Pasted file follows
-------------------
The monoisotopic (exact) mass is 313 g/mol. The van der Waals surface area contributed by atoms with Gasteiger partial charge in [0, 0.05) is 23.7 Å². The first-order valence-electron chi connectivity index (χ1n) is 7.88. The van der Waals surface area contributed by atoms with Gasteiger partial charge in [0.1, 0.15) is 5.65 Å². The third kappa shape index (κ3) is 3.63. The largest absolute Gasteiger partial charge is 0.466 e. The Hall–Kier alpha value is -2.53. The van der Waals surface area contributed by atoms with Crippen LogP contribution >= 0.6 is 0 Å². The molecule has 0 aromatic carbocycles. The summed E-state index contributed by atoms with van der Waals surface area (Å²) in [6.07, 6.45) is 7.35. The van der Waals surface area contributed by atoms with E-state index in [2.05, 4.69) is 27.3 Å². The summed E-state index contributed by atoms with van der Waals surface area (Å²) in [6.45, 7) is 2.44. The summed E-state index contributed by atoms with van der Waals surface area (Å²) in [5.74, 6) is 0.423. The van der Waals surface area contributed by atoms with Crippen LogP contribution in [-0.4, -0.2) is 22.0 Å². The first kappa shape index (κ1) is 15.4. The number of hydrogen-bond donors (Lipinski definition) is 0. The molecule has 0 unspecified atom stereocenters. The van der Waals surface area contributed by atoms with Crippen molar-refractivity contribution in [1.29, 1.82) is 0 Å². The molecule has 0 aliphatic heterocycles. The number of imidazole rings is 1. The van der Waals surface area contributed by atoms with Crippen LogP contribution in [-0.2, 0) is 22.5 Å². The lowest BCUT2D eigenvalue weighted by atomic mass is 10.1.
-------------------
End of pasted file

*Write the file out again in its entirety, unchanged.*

The monoisotopic (exact) mass is 313 g/mol. The van der Waals surface area contributed by atoms with Gasteiger partial charge in [0, 0.05) is 23.7 Å². The first-order valence-electron chi connectivity index (χ1n) is 7.88. The van der Waals surface area contributed by atoms with Gasteiger partial charge in [0.1, 0.15) is 5.65 Å². The third kappa shape index (κ3) is 3.63. The largest absolute Gasteiger partial charge is 0.466 e. The Hall–Kier alpha value is -2.53. The van der Waals surface area contributed by atoms with Crippen LogP contribution >= 0.6 is 0 Å². The molecule has 0 aromatic carbocycles. The summed E-state index contributed by atoms with van der Waals surface area (Å²) in [6.07, 6.45) is 7.35. The van der Waals surface area contributed by atoms with E-state index in [2.05, 4.69) is 27.3 Å². The summed E-state index contributed by atoms with van der Waals surface area (Å²) in [6.45, 7) is 2.44. The summed E-state index contributed by atoms with van der Waals surface area (Å²) in [5.74, 6) is 0.423. The van der Waals surface area contributed by atoms with Crippen LogP contribution in [-0.4, -0.2) is 22.0 Å². The first kappa shape index (κ1) is 15.4. The number of hydrogen-bond donors (Lipinski definition) is 0. The molecule has 0 unspecified atom stereocenters. The van der Waals surface area contributed by atoms with Crippen molar-refractivity contribution in [1.29, 1.82) is 0 Å². The molecule has 0 aliphatic heterocycles. The number of imidazole rings is 1. The van der Waals surface area contributed by atoms with Crippen LogP contribution in [-0.2, 0) is 22.5 Å². The lowest BCUT2D eigenvalue weighted by atomic mass is 10.1.